Second, the aim of the Jordan Compact was to provide 200,000 Syrian refugees access to work permits and formal work. But the take-up of work permits by Syrians has been very low. According to the Ministry of Labour, by the end of 2017, only 87,141 work permits to Syrians were issued (Ministry of Labour, Syrian Refugee Unit, 2018). Thus, few Syrians are competing in the (formal) labour market, making their labour supply effect relatively small.

Third, despite the massive inflow of Syrian refugees, the number of non-Syrian immigrants has not decreased in Jordan during the same period. According to the 2015 Population Census of Jordan, Jordan hosted an additional 1.6 million non-Syrian foreigners (Department of Statistics, 2015). Syrians mainly compete with economic immigrants in the informal sector, and there is limited competition between refugees and Jordanians (see Malaeb and Wahba, 2018).

Fourth, the inflow of foreign aid has also been a potential mechanism for creating labour demand among Jordanians. To help address the needs of the Syrian refugees, Jordan has received foreign aid from multiple sources. This aid has been channelled to help offset the budget deficit, to finance public projects and to support country systems and services nationwide. Both direct assistance to refugees and aid to the government can create labour demand, the latter disproportionately in the government and health and human services sectors.

Finally, the increase in demand for public services by refugees, in particular education and health, has resulted in the Jordanian government increasing the provision of those services, which in turn has increased the demand for workers (almost exclusively Jordanians) in those sectors.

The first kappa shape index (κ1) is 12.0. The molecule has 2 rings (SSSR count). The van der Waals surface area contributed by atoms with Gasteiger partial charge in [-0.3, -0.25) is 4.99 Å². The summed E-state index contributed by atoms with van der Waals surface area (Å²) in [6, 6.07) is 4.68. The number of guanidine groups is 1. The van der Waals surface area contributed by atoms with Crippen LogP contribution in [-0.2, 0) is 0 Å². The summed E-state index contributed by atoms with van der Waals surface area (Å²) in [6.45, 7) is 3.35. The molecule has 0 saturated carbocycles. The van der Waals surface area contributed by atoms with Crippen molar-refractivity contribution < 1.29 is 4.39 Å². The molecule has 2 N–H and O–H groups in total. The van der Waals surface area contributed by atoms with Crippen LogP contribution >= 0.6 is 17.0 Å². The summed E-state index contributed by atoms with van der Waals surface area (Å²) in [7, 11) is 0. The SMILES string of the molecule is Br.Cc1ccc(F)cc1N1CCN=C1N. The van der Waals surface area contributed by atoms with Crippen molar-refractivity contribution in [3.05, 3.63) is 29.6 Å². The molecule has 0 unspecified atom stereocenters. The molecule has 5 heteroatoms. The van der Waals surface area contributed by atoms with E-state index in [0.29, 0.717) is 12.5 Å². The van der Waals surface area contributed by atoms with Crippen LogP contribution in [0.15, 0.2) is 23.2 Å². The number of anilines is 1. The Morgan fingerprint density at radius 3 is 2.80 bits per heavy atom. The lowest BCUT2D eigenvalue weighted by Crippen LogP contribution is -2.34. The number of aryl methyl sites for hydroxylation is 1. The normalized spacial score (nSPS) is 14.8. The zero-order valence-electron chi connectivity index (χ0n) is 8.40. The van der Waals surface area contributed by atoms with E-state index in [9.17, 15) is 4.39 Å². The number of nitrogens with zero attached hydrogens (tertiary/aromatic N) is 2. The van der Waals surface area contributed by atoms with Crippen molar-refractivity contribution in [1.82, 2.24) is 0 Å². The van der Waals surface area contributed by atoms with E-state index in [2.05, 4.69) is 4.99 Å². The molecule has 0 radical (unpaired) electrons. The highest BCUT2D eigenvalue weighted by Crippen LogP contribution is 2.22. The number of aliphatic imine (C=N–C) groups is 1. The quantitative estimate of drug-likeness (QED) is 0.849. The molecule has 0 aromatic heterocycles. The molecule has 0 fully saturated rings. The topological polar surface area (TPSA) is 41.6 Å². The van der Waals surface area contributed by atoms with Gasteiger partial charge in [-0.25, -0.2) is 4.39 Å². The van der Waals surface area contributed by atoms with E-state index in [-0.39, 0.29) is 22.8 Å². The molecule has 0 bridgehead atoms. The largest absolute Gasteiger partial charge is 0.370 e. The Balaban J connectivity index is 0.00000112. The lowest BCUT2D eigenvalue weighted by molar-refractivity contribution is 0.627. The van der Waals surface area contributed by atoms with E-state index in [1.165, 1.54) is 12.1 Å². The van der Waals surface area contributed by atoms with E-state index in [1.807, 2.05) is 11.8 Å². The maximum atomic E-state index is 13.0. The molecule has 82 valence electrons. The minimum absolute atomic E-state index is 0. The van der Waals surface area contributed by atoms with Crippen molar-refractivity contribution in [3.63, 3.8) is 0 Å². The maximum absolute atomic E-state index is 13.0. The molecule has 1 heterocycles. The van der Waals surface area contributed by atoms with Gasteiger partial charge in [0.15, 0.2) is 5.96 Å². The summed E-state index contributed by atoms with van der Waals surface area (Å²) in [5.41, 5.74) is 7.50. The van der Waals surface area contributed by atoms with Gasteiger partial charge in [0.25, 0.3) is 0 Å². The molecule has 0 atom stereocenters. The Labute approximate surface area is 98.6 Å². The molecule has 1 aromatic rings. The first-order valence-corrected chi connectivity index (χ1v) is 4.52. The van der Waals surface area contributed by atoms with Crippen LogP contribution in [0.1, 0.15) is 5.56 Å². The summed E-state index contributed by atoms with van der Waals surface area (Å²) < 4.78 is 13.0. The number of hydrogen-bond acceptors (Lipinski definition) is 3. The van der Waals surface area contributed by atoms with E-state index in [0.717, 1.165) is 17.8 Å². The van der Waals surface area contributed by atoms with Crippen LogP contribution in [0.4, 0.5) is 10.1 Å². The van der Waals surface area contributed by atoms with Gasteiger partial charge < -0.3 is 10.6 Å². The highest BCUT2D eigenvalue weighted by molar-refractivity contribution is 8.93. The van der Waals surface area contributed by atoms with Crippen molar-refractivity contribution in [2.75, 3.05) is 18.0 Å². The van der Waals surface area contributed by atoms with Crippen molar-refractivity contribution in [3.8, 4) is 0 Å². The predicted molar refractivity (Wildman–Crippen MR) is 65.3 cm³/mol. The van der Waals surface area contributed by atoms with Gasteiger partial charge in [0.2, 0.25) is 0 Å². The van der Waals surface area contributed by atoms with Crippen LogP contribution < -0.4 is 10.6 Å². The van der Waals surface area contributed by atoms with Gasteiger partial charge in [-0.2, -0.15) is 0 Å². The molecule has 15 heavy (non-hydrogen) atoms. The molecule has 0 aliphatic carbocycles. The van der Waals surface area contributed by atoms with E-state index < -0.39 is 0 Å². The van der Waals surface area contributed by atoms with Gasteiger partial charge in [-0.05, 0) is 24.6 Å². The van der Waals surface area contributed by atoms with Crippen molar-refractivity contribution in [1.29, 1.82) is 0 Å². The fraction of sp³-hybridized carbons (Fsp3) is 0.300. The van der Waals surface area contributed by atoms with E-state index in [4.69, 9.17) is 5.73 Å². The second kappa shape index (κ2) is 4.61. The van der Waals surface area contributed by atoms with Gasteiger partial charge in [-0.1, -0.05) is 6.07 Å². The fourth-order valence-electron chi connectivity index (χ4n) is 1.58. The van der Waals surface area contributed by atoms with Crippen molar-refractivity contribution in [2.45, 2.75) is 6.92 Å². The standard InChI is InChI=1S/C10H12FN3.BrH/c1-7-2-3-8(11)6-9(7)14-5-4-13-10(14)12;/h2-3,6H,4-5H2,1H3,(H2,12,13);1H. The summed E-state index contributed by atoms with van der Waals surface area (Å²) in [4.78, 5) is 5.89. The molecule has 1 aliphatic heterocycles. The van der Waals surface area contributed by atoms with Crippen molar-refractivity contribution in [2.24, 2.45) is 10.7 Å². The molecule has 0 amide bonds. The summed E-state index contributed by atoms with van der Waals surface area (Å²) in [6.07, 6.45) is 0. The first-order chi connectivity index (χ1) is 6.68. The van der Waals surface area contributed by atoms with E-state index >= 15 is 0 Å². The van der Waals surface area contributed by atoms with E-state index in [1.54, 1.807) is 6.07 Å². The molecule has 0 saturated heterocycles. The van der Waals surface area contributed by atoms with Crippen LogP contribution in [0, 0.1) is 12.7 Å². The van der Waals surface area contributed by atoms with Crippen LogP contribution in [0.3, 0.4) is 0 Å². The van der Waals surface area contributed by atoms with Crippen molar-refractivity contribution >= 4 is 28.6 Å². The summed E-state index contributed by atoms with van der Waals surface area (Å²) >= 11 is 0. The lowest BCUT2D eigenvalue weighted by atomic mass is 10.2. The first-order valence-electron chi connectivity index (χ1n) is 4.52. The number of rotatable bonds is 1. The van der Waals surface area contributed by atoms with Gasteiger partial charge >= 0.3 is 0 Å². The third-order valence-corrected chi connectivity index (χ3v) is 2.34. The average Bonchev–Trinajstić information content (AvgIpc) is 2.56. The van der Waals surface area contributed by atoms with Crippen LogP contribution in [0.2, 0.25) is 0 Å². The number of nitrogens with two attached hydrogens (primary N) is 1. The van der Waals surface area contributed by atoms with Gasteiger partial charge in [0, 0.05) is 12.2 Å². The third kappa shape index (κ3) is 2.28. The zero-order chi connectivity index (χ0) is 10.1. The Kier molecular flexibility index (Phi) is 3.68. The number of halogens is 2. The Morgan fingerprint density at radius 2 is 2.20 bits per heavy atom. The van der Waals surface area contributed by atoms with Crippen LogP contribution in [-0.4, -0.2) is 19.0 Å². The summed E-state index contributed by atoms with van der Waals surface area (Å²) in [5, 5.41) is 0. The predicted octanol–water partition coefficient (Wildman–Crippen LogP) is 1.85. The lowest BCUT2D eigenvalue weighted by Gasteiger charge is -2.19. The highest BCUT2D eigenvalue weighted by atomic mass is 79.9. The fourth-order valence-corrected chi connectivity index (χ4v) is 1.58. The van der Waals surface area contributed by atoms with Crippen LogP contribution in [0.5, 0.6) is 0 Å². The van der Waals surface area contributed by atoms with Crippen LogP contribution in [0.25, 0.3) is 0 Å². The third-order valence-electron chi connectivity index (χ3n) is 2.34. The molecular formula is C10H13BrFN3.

Overall our results do suggest that providing legal work opportunities to refugees may be compatible with maintaining work opportunities for natives as well. The inflow of foreign aid to Jordan to assist with some of the refugees’ needs, as well as the conditions of the Jordan Compact, which included aid and trade concessions as well as support for Jordanians’ employment, may have played an important role in creating labour demand for Jordanians. Thus, it is vital to ensure sufficient resources and public services are in place to support refugees and the host economy.

Further reading

Department of Statistics (2015) ‘Table 8.1: Distribution of Non-Jordanian Population Living in Jordan by Sex, Nationality, Urban/ Rural and Governorate.’ Population and Housing Census 2015.

European Commission (2016) ‘Decision No 1/2016 of the EU-Jordan Association Committee.’ Official Journal of the European Union 59: 6-38.

Krafft, Caroline, Maia Sieverding, Colette Salemi and Caitlyn Keo (2018) ‘Syrian Refugees in Jordan: Demographics, Livelihoods, Education, and Health’, ERF Working Paper No. 1184.

Malaeb, Bilal, and Jackline Wahba (2018) ‘Impact of Refugees on Immigrants’ Labor Market Outcomes’, ERF Working Paper No. 1194.

Maystadt, Jean-François, and Philip Verwimp (2014) ‘Winners and Losers among a Refugee-Hosting Population’, Economic Development and Cultural Change 62 (4): 769-809.

Ministry of Labour Syrian Refugee Unit (2018) ‘Syrian Refugee Unit Work Permit Progress Report January 2018’, Amman, Jordan.

Ruiz, Isabel, and Carlos Vargas-Silva (2016) ‘The Labor Market Consequences of Hosting Refugees’, Journal of Economic Geography 3(1): 667-94.

Tumen, Semih (2016) ‘The Economic Impact of Syrian Refugees on Host Countries: Quasi-Experimental Evidence from Turkey’, American Economic Review 106 (5): 456-60.

UNHCR (2018) ‘Global Trends: Forced Displacement in 2017’.